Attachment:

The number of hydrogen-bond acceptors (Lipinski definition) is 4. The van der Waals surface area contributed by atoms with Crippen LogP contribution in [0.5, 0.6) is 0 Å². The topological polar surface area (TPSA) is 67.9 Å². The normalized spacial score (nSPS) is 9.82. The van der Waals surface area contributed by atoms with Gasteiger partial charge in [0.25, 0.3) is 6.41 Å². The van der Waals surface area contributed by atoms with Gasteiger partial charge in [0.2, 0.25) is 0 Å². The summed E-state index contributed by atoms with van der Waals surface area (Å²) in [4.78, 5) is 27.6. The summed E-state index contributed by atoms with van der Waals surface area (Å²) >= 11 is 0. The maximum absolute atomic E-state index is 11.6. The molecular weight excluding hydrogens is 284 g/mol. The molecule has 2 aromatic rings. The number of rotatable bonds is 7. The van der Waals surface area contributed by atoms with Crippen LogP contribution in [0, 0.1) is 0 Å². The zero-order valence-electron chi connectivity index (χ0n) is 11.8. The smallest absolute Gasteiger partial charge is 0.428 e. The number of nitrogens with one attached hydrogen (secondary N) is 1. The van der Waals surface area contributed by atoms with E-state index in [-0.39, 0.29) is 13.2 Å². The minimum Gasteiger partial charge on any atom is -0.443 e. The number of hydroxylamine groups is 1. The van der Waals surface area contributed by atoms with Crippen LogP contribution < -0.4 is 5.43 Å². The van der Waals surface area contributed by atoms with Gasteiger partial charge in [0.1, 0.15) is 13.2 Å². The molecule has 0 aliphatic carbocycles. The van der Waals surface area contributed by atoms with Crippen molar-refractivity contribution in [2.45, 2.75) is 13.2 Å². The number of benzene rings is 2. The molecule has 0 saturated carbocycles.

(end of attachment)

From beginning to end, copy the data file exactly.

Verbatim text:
The number of hydrogen-bond acceptors (Lipinski definition) is 4. The van der Waals surface area contributed by atoms with Crippen LogP contribution in [0.5, 0.6) is 0 Å². The topological polar surface area (TPSA) is 67.9 Å². The normalized spacial score (nSPS) is 9.82. The van der Waals surface area contributed by atoms with Gasteiger partial charge in [0.25, 0.3) is 6.41 Å². The van der Waals surface area contributed by atoms with Gasteiger partial charge in [0.2, 0.25) is 0 Å². The summed E-state index contributed by atoms with van der Waals surface area (Å²) in [4.78, 5) is 27.6. The summed E-state index contributed by atoms with van der Waals surface area (Å²) >= 11 is 0. The maximum absolute atomic E-state index is 11.6. The molecular weight excluding hydrogens is 284 g/mol. The molecule has 2 aromatic rings. The number of rotatable bonds is 7. The van der Waals surface area contributed by atoms with Crippen LogP contribution in [0, 0.1) is 0 Å². The zero-order valence-electron chi connectivity index (χ0n) is 11.8. The smallest absolute Gasteiger partial charge is 0.428 e. The number of nitrogens with one attached hydrogen (secondary N) is 1. The van der Waals surface area contributed by atoms with E-state index in [-0.39, 0.29) is 13.2 Å². The minimum Gasteiger partial charge on any atom is -0.443 e. The number of hydroxylamine groups is 1. The van der Waals surface area contributed by atoms with Crippen LogP contribution < -0.4 is 5.43 Å². The van der Waals surface area contributed by atoms with Gasteiger partial charge in [0.1, 0.15) is 13.2 Å². The molecule has 0 aliphatic carbocycles. The van der Waals surface area contributed by atoms with Crippen molar-refractivity contribution in [2.45, 2.75) is 13.2 Å². The number of benzene rings is 2. The molecule has 0 saturated carbocycles.